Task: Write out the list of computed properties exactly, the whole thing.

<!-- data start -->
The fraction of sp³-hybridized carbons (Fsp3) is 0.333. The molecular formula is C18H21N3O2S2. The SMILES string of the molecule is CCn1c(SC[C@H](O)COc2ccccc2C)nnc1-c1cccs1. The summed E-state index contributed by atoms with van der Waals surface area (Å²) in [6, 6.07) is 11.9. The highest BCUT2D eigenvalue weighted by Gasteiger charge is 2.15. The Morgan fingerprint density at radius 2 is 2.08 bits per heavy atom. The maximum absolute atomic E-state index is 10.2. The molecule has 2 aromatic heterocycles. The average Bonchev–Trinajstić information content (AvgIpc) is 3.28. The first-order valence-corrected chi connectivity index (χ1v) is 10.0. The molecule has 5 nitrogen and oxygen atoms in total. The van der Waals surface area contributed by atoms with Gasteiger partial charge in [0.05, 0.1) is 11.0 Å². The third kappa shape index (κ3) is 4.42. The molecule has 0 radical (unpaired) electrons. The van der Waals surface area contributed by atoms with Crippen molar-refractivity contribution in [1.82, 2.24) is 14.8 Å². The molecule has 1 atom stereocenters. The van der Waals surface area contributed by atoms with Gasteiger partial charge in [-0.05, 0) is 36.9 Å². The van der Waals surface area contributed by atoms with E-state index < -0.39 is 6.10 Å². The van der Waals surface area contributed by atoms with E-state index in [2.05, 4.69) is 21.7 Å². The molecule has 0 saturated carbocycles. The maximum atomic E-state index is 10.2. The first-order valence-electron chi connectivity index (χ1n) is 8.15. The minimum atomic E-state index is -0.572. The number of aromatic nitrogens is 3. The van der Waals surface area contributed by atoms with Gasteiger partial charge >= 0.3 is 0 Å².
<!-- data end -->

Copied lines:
The fraction of sp³-hybridized carbons (Fsp3) is 0.333. The molecular formula is C18H21N3O2S2. The SMILES string of the molecule is CCn1c(SC[C@H](O)COc2ccccc2C)nnc1-c1cccs1. The summed E-state index contributed by atoms with van der Waals surface area (Å²) in [6, 6.07) is 11.9. The highest BCUT2D eigenvalue weighted by Gasteiger charge is 2.15. The Morgan fingerprint density at radius 2 is 2.08 bits per heavy atom. The maximum absolute atomic E-state index is 10.2. The molecule has 2 aromatic heterocycles. The average Bonchev–Trinajstić information content (AvgIpc) is 3.28. The first-order valence-corrected chi connectivity index (χ1v) is 10.0. The molecule has 5 nitrogen and oxygen atoms in total. The van der Waals surface area contributed by atoms with Gasteiger partial charge in [0.05, 0.1) is 11.0 Å². The third kappa shape index (κ3) is 4.42. The molecule has 0 radical (unpaired) electrons. The van der Waals surface area contributed by atoms with Crippen molar-refractivity contribution in [1.82, 2.24) is 14.8 Å². The molecule has 1 atom stereocenters. The van der Waals surface area contributed by atoms with Gasteiger partial charge in [-0.05, 0) is 36.9 Å². The van der Waals surface area contributed by atoms with E-state index < -0.39 is 6.10 Å². The van der Waals surface area contributed by atoms with E-state index in [2.05, 4.69) is 21.7 Å². The molecule has 0 saturated carbocycles. The maximum atomic E-state index is 10.2. The first-order valence-electron chi connectivity index (χ1n) is 8.15. The minimum atomic E-state index is -0.572. The number of aromatic nitrogens is 3. The van der Waals surface area contributed by atoms with Gasteiger partial charge >= 0.3 is 0 Å².